Posts Tagged ‘Fodge’


Police Court a Busy Session

   Posted by: admin    in Police court

The Fort Dodge Messenger: Aug. 6, 1904

Police Court a Busy Session

Heaviest Grist in Some Time Reaped at This Morning’s Harvest.

Six Offenders Are Arraigned

Something Like the Good Old Great Western Days, Says Peter Ditmer – Four Drunks and Oe (sic) Vagrat (sic) Are Before the Mayor.

Police Court held a heavy session this morning. The mercy seat was lined up knee deep with the alleged offenders against the law. “This begins to look like the good old western days” remarked Peter Ditmer as he surveyed the motley throng. By the “Great Western” days he referred to the time when the Great Western built their line to Omaha. Rough laborers by the hundred then crowded the city whenever they were given the opportunity to come off the line. The influx often caused the wildest kind of a run on the police court. The completion of this work has made a corresponding depression in the police court docket.

Clarance Chevalier was the first of this morning’s prisoners to answer the charge of drunkeness. He pleaded guilty and was given the usual $5.85 ($140 today).

James Mahoney came next. His case was disposed of precisely as that of Chevalier.

The charge against Thomas Conners was a more serious one than that against his predecessors. His fine for being drunk and insulting ladies totaled $9.85 ($236).

Simon Fodge, an old standby who resides at Tara, but who has been a frequent customer at the fountain of justice in Fort Dodge plead guilty. The old familer was fined accordingly.

George O’Brien paid his fine of $5.85 for being drunk.

Charged with vagrancy, Frank McGuire answered by stating that he was merely out of a job. His honor took upon himself to give McGuire a few kind words of advice and gave him the alternative of leaving town at once and forsaking his old associates or working $10 ($239) fine on the street. McGuire decided to leave town.

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Dog Fight Led to Fist Fight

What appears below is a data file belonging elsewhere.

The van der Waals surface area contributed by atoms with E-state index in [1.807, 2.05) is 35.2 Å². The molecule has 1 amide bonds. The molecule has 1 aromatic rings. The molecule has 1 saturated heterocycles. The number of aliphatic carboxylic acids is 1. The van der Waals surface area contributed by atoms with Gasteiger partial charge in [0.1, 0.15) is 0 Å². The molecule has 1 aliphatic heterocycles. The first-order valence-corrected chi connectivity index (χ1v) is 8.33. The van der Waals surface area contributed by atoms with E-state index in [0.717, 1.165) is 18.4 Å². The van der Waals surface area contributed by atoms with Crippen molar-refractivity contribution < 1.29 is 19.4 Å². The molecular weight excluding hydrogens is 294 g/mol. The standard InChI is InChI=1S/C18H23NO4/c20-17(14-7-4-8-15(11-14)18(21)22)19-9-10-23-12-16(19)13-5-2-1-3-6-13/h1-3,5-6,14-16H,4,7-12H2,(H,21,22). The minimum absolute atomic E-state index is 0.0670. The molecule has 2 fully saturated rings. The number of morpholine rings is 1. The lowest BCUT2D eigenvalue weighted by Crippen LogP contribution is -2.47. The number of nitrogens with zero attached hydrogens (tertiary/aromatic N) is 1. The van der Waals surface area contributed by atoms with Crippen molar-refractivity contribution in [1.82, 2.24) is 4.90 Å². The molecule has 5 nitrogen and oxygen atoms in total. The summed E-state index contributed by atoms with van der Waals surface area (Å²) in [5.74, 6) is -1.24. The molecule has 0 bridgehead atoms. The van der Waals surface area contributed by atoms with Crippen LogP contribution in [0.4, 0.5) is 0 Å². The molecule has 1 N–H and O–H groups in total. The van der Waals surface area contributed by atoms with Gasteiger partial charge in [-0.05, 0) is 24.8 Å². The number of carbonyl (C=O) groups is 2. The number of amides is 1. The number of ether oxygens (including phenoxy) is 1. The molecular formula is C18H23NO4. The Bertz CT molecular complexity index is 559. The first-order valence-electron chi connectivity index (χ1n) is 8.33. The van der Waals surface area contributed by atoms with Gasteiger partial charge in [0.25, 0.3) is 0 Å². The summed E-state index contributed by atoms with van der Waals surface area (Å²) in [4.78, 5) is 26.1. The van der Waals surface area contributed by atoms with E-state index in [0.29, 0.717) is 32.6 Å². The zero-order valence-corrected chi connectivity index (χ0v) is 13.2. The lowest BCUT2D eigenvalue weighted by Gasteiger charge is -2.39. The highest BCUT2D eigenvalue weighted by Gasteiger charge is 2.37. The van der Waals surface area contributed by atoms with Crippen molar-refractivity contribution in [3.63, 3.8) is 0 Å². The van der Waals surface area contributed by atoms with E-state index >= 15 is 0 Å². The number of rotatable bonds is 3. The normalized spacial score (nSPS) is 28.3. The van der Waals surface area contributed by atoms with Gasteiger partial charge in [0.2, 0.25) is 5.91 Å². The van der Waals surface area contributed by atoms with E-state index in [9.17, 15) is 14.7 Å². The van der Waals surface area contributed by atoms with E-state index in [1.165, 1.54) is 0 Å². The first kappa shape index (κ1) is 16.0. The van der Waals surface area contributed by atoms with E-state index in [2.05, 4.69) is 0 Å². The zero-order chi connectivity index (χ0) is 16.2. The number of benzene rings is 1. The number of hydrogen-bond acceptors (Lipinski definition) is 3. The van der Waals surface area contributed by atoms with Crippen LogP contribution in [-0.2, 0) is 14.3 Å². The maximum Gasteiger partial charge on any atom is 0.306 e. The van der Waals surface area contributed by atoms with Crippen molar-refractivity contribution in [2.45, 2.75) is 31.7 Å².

Posted by: admin    in Animals, People, Police court

The Fort Dodge Messenger: March 30, 1903

Dog Fight Led to Fist Fight

Con Fogerty (sic) Was Heavily Fined for Striking Mrs. Montgomery

Was a Busy Police Court

Busy Monday Attested the Fact That Spring Has Come Again – Six Drunks Docketed.

A dog fight resulted in a fist fight Sunday afternoon and the fracas culminated in police court this morning when Con Fogarty was fined $25 and costs for striking Mrs. Montgomery a blow on the forehead which to use Mrs. Montgomery’s own words, penetrated “plumb to the bone.”

On Sunday afternoon Con Fogarty’s dog encountered Mrs. Montgomery’s canine pet and proceeded to literally eat up his adversary, being incited in so doing, it is claimed by Fogarty. Mr. Montgomery tried to make peace but Fogarty objected. Then Mrs. Montgomery appeared on the scene and Fogarty struck her with brutal force on the forehead, the wound being plainly visible when the lady appeared against Fogarty in police court this morning. James O’Hare, who was also implicated, was fined $5 and costs. both Fogarty and O’Hare being unable to pay their fines were sent to the city jail.

Besides the dog fight case, six drunks were docketed. David Fuller, who was charged with carrying knuckles besides being drunk, admitted that the knuckles were his possession, but said that he had them by accident. He was fined $7.10 and left his gold watch as security, having no cash. Simon Fodge who resides in the country was charged with being drunk but was dismissed on payment of a dollar and on promise of going home. James West, John Hanson, Sam McElroy and James Hallison were charged with being drunk. All please guilty and were accordingly given the customary $7.10 fine. West left a watch in place of cash. John Hanson was discharged and McElroy, who when asked by His Honor what was his business, replied, “I ain’t got no business,” was committed to jail. Hallison was also sent to jail.

This morning’s docket was the heaviest in some time and those connected with police court are beginning to feel that spring has really come.

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